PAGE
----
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Thursday, September 30, 2004

Liberty and Justice for None

The Bush administration is supporting a provision in the House leadership's intelligence reform bill that would allow U.S. authorities to deport certain foreigners to countries where they are likely to be tortured or abused, an action prohibited by the international laws against torture the United States signed 20 years ago.

The provision, part of the massive bill introduced Friday by House Speaker J. Dennis Hastert (R-Ill.), would apply to non-U.S. citizens who are suspected of having links to terrorist organizations but have not been tried on or convicted of any charges. Democrats tried to strike the provision in a daylong House Judiciary Committee meeting, but it survived on a party-line vote.

The provision, human rights advocates said, contradicts pledges President Bush made after the Abu Ghraib prisoner-abuse scandal erupted this spring that the United States would stand behind the U.N. Convention Against Torture. Hastert spokesman John Feehery said the Justice Department "really wants and supports" the provision.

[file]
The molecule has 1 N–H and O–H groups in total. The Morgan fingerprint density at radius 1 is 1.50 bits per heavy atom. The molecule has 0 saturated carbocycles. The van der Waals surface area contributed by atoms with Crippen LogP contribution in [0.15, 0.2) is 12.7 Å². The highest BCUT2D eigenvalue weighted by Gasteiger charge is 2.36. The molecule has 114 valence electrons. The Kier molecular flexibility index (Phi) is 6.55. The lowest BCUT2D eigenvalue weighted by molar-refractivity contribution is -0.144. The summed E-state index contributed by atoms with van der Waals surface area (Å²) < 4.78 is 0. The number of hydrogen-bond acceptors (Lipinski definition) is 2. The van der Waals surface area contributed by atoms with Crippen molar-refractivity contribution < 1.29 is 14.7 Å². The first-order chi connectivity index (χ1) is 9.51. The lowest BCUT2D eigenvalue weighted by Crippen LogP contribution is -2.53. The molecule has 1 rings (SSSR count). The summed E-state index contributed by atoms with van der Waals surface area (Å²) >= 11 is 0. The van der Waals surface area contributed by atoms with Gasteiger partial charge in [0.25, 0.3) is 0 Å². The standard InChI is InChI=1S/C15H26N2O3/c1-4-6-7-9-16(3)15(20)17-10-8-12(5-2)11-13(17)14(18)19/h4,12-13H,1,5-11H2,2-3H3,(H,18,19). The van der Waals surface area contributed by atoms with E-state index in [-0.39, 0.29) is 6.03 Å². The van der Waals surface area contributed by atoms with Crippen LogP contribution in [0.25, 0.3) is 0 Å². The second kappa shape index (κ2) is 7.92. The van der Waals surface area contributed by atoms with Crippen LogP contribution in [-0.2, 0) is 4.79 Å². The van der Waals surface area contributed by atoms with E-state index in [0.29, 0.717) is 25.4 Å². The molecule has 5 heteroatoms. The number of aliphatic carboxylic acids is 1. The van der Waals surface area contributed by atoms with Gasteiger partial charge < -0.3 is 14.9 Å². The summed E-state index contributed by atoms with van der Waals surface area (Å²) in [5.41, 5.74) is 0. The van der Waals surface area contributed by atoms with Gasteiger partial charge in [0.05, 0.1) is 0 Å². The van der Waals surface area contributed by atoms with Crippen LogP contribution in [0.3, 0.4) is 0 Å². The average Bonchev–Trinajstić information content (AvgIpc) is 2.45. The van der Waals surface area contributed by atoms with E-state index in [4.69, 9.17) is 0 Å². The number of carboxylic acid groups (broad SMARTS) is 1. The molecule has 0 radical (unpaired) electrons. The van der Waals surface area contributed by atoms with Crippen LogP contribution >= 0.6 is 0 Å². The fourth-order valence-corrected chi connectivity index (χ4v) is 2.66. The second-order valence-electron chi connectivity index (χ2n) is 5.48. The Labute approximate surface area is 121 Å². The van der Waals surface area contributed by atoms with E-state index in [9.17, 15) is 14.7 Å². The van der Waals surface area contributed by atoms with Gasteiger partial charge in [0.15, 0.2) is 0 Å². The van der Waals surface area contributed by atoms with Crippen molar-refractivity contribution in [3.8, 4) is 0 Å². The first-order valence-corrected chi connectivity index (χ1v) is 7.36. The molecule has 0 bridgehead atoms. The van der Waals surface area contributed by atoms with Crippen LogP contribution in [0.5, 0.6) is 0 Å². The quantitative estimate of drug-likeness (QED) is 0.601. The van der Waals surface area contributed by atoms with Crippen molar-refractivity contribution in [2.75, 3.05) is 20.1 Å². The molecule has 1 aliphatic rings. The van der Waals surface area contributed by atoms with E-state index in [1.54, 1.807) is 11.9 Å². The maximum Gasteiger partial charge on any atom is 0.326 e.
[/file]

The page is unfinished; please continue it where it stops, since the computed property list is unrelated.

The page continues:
Human rights groups and members of Congress opposed to the provision say it could result in the torture of hundreds of people now held in the United States who could be sent to such countries as Egypt, Saudi Arabia, Yemen, Jordan and Pakistan, all of which have dubious human rights records.

Supporters say the measure would provide a much-needed change to U.S. laws.

"Our laws are not up to date with the war we're fighting," Feehery said. In many cases, he said, the Justice Department "can't keep [terror suspects] in detention, they can't convict them, they don't want to try them. . . . If you can't detain them indefinitely, you sure don't want them in America."
Oh, the poor "Justice" department, unable to detain innocent people like they want. Surely we can find "friendly" countries glad to torture these people on our behalf. To Mr. Feehery I say: It is you and Hastert and Ashcroft and Bush that I don't want in this country. I know Hastert, Ashcroft and Bush have taken oaths to uphold the constitution; by supporting this provision they have violated that oath. Traitors.